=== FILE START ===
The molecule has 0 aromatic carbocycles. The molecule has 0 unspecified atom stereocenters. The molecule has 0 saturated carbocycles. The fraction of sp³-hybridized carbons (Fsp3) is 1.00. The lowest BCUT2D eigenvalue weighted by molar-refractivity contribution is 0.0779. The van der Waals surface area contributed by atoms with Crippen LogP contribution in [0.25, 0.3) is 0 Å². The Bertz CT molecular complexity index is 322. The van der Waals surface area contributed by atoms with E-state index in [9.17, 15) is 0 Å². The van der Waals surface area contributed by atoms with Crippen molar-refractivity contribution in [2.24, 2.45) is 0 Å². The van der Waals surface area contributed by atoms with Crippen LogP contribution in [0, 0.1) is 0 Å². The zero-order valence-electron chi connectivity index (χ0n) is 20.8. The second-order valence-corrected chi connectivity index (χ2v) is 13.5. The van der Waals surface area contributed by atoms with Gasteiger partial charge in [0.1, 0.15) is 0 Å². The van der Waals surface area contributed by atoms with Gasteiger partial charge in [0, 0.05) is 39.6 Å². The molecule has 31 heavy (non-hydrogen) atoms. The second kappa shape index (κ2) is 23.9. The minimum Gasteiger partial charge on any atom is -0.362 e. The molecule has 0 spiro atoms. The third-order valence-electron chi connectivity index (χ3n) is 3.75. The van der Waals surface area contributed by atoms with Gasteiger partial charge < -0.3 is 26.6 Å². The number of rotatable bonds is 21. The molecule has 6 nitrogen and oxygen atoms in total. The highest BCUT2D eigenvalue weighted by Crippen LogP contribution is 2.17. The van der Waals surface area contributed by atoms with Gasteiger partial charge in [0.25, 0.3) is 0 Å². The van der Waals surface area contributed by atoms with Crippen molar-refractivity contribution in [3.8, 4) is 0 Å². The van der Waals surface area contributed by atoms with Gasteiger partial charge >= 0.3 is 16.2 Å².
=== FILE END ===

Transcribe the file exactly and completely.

The molecule has 0 aromatic carbocycles. The molecule has 0 unspecified atom stereocenters. The molecule has 0 saturated carbocycles. The fraction of sp³-hybridized carbons (Fsp3) is 1.00. The lowest BCUT2D eigenvalue weighted by molar-refractivity contribution is 0.0779. The van der Waals surface area contributed by atoms with Crippen LogP contribution in [0.25, 0.3) is 0 Å². The Bertz CT molecular complexity index is 322. The van der Waals surface area contributed by atoms with E-state index in [9.17, 15) is 0 Å². The van der Waals surface area contributed by atoms with Crippen molar-refractivity contribution in [2.24, 2.45) is 0 Å². The van der Waals surface area contributed by atoms with Crippen LogP contribution in [0, 0.1) is 0 Å². The zero-order valence-electron chi connectivity index (χ0n) is 20.8. The second-order valence-corrected chi connectivity index (χ2v) is 13.5. The van der Waals surface area contributed by atoms with Gasteiger partial charge in [0.1, 0.15) is 0 Å². The van der Waals surface area contributed by atoms with Gasteiger partial charge in [0, 0.05) is 39.6 Å². The molecule has 31 heavy (non-hydrogen) atoms. The second kappa shape index (κ2) is 23.9. The minimum Gasteiger partial charge on any atom is -0.362 e. The molecule has 0 spiro atoms. The third-order valence-electron chi connectivity index (χ3n) is 3.75. The van der Waals surface area contributed by atoms with Gasteiger partial charge < -0.3 is 26.6 Å². The number of rotatable bonds is 21. The molecule has 6 nitrogen and oxygen atoms in total. The highest BCUT2D eigenvalue weighted by Crippen LogP contribution is 2.17. The van der Waals surface area contributed by atoms with Gasteiger partial charge in [0.25, 0.3) is 0 Å². The van der Waals surface area contributed by atoms with Crippen molar-refractivity contribution in [3.8, 4) is 0 Å². The van der Waals surface area contributed by atoms with Gasteiger partial charge >= 0.3 is 16.2 Å².